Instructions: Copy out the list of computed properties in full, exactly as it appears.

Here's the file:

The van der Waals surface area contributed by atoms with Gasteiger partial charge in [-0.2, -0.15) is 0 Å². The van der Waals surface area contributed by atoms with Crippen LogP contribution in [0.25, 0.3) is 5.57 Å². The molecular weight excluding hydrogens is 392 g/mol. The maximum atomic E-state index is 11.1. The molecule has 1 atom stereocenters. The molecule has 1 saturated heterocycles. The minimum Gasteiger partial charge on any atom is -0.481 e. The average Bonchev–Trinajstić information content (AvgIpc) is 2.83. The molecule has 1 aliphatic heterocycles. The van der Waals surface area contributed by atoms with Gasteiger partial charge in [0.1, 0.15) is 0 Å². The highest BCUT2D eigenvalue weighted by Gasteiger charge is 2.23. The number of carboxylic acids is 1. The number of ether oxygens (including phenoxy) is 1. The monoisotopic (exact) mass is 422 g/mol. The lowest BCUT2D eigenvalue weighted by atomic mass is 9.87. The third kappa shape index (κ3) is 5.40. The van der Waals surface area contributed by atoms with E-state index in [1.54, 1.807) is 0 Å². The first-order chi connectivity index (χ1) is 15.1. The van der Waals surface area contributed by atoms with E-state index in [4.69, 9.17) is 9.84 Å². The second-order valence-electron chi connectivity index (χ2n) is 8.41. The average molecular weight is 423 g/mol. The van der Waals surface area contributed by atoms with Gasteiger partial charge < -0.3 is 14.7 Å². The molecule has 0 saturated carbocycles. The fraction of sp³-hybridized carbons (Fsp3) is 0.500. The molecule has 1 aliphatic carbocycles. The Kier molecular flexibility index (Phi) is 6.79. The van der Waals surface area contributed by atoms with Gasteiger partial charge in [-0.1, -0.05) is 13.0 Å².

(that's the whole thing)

The van der Waals surface area contributed by atoms with Gasteiger partial charge in [-0.2, -0.15) is 0 Å². The van der Waals surface area contributed by atoms with Crippen LogP contribution in [0.25, 0.3) is 5.57 Å². The molecular weight excluding hydrogens is 392 g/mol. The maximum atomic E-state index is 11.1. The molecule has 1 atom stereocenters. The molecule has 1 saturated heterocycles. The minimum Gasteiger partial charge on any atom is -0.481 e. The average Bonchev–Trinajstić information content (AvgIpc) is 2.83. The molecule has 1 aliphatic heterocycles. The van der Waals surface area contributed by atoms with Gasteiger partial charge in [0.1, 0.15) is 0 Å². The highest BCUT2D eigenvalue weighted by Gasteiger charge is 2.23. The number of carboxylic acids is 1. The number of ether oxygens (including phenoxy) is 1. The monoisotopic (exact) mass is 422 g/mol. The lowest BCUT2D eigenvalue weighted by atomic mass is 9.87. The third kappa shape index (κ3) is 5.40. The van der Waals surface area contributed by atoms with E-state index in [1.54, 1.807) is 0 Å². The first-order chi connectivity index (χ1) is 15.1. The van der Waals surface area contributed by atoms with E-state index in [4.69, 9.17) is 9.84 Å². The second-order valence-electron chi connectivity index (χ2n) is 8.41. The average molecular weight is 423 g/mol. The van der Waals surface area contributed by atoms with Gasteiger partial charge < -0.3 is 14.7 Å². The molecule has 0 saturated carbocycles. The fraction of sp³-hybridized carbons (Fsp3) is 0.500. The molecule has 1 aliphatic carbocycles. The Kier molecular flexibility index (Phi) is 6.79. The van der Waals surface area contributed by atoms with Gasteiger partial charge in [-0.1, -0.05) is 13.0 Å².